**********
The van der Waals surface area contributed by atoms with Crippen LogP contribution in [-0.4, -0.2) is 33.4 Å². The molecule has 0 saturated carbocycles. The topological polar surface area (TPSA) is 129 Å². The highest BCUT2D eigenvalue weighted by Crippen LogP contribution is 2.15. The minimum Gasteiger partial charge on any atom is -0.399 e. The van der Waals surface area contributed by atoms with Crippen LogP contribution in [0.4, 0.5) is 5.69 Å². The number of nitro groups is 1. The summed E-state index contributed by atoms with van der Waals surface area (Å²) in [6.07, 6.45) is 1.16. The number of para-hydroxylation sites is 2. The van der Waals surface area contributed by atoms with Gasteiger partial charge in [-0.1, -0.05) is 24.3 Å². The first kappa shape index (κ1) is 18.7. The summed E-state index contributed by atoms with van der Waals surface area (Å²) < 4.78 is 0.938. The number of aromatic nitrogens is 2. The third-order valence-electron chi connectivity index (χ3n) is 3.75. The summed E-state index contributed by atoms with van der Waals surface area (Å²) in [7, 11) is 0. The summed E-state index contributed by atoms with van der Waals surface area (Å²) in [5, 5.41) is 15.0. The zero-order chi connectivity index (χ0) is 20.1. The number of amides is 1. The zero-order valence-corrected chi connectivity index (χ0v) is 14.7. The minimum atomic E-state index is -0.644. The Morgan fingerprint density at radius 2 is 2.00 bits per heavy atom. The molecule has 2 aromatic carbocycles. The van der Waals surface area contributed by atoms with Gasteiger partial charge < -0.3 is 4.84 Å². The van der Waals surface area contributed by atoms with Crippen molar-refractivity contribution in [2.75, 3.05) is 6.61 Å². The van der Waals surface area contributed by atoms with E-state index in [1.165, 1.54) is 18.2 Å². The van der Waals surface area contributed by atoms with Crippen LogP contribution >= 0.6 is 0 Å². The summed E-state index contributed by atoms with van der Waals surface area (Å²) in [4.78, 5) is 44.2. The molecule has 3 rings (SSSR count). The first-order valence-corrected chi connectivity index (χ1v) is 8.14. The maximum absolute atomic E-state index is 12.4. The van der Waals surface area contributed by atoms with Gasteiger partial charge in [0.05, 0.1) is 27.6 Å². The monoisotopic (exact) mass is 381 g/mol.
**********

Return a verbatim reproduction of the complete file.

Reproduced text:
The van der Waals surface area contributed by atoms with Crippen LogP contribution in [-0.4, -0.2) is 33.4 Å². The molecule has 0 saturated carbocycles. The topological polar surface area (TPSA) is 129 Å². The highest BCUT2D eigenvalue weighted by Crippen LogP contribution is 2.15. The minimum Gasteiger partial charge on any atom is -0.399 e. The van der Waals surface area contributed by atoms with Crippen LogP contribution in [0.4, 0.5) is 5.69 Å². The number of nitro groups is 1. The summed E-state index contributed by atoms with van der Waals surface area (Å²) in [6.07, 6.45) is 1.16. The number of para-hydroxylation sites is 2. The van der Waals surface area contributed by atoms with Gasteiger partial charge in [-0.1, -0.05) is 24.3 Å². The first kappa shape index (κ1) is 18.7. The summed E-state index contributed by atoms with van der Waals surface area (Å²) < 4.78 is 0.938. The number of aromatic nitrogens is 2. The third-order valence-electron chi connectivity index (χ3n) is 3.75. The summed E-state index contributed by atoms with van der Waals surface area (Å²) in [7, 11) is 0. The summed E-state index contributed by atoms with van der Waals surface area (Å²) in [5, 5.41) is 15.0. The zero-order chi connectivity index (χ0) is 20.1. The number of amides is 1. The zero-order valence-corrected chi connectivity index (χ0v) is 14.7. The minimum atomic E-state index is -0.644. The Morgan fingerprint density at radius 2 is 2.00 bits per heavy atom. The molecule has 2 aromatic carbocycles. The van der Waals surface area contributed by atoms with Gasteiger partial charge < -0.3 is 4.84 Å². The van der Waals surface area contributed by atoms with Crippen molar-refractivity contribution in [2.75, 3.05) is 6.61 Å². The van der Waals surface area contributed by atoms with E-state index in [1.165, 1.54) is 18.2 Å². The van der Waals surface area contributed by atoms with Crippen LogP contribution >= 0.6 is 0 Å². The summed E-state index contributed by atoms with van der Waals surface area (Å²) in [4.78, 5) is 44.2. The molecule has 3 rings (SSSR count). The first-order valence-corrected chi connectivity index (χ1v) is 8.14. The maximum absolute atomic E-state index is 12.4. The van der Waals surface area contributed by atoms with Gasteiger partial charge in [0.05, 0.1) is 27.6 Å². The monoisotopic (exact) mass is 381 g/mol.